New land division rules could be coming to Corman Park

February 13, 2013 - 3:31pm
File photo of bales after harvest. Karin Yeske/News Talk Radio
File photo of bales after harvest. Karin Yeske/News Talk Radio

Corman Park officials are looking to change the zoning bylaws in the rural municipality to allow more homes per quarter-section of land.

Corman Park Reeve Judy Harwood said the best way to look at this change is to consider what you can do with a half-quarter section, or 80 acres.

“On 80 acres of land, what you’re allowed to do (if we go ahead with this) is sell one parcel of 10 acres or two five-acre lots and still live on 70 acres,” said Harwood.

In 1994, council ruled that only one home can be built on an 80-acre parcel of land, but with a growing demand for land in the country, Corman Park is looking to increase its population density and ultimately its tax-base.

“We’ve seen the RMs around us are growing certainly more than we’re growing so that’s an indication that maybe we need to take a look at our rules so that’s motivated us to take a look at this,” said Harwood.

Currently Corman Park sits with a population of about 8,300. Harwood said it’s difficult to say how much the RMs population will increase, adding that if the new zoning bylaw passes, that doesn’t mean land-owners will be selling parcels of land.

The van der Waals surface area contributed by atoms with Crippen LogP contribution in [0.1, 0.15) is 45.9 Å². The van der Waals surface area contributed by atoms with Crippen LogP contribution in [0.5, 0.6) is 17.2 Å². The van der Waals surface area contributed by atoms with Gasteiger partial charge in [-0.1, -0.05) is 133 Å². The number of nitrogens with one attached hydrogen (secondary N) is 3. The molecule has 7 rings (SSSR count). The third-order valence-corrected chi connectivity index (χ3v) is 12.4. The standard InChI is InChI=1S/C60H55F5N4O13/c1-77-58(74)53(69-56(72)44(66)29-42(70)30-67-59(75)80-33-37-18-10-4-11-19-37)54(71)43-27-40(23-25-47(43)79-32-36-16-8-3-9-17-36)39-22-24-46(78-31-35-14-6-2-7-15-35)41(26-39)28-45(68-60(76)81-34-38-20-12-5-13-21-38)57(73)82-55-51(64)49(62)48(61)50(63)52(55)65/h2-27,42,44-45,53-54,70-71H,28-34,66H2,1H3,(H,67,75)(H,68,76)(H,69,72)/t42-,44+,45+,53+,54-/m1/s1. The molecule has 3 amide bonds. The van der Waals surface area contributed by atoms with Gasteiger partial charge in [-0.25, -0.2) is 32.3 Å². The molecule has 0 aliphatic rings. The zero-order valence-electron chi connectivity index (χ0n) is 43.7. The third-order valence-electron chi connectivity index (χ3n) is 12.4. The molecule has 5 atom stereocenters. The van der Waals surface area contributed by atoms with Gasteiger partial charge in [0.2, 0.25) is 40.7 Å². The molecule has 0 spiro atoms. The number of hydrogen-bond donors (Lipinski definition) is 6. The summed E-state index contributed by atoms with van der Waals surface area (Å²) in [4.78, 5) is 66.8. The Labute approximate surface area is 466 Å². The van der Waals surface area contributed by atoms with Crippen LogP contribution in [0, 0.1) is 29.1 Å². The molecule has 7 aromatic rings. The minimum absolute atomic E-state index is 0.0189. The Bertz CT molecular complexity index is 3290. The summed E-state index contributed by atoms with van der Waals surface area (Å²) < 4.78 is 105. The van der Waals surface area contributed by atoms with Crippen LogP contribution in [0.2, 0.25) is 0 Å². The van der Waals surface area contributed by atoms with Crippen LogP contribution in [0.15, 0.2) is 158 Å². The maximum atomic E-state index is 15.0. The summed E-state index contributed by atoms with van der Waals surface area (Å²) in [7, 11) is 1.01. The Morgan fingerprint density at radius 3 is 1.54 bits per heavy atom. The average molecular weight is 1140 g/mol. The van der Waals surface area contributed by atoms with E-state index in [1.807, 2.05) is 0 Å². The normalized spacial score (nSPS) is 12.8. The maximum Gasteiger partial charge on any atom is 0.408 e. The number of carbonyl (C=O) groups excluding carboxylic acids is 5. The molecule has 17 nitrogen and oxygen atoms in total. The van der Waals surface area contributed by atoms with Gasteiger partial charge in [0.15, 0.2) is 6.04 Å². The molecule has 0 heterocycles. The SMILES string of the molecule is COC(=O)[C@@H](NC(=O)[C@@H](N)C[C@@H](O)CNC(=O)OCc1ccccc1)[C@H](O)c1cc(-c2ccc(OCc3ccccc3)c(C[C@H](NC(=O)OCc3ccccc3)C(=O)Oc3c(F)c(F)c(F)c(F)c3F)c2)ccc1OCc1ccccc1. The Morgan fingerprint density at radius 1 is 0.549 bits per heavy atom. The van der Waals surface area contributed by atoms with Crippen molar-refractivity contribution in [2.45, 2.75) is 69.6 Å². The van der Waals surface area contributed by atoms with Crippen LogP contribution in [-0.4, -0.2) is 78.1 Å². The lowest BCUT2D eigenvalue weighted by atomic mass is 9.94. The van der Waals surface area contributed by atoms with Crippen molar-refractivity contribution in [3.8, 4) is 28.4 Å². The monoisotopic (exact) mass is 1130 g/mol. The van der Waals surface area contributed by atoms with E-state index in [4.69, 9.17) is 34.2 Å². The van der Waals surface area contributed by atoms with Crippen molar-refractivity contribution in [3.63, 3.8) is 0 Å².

“They have the ability to do it if they want, if they don’t they don’t have to,” said Harwood.

The decision is presently before council, but Harwood said she wants to hear is the community is in favour of this change, before voting on it.

“I would suspect if we’re planning to move forward on this… we’re hoping we could have this ready for development to start early spring,” she said.

Harwood said people are still interested in living in the country and her office has heard from residents that they are looking for land; however where they can settle is a little restrictive under the current rules that allow only one home per 80 acres.

“We’ve got people that have farmed a long time and would like to carve off a little piece for their son or grandchildren,” said Harwood, who sat on council for six years in the 1990s.

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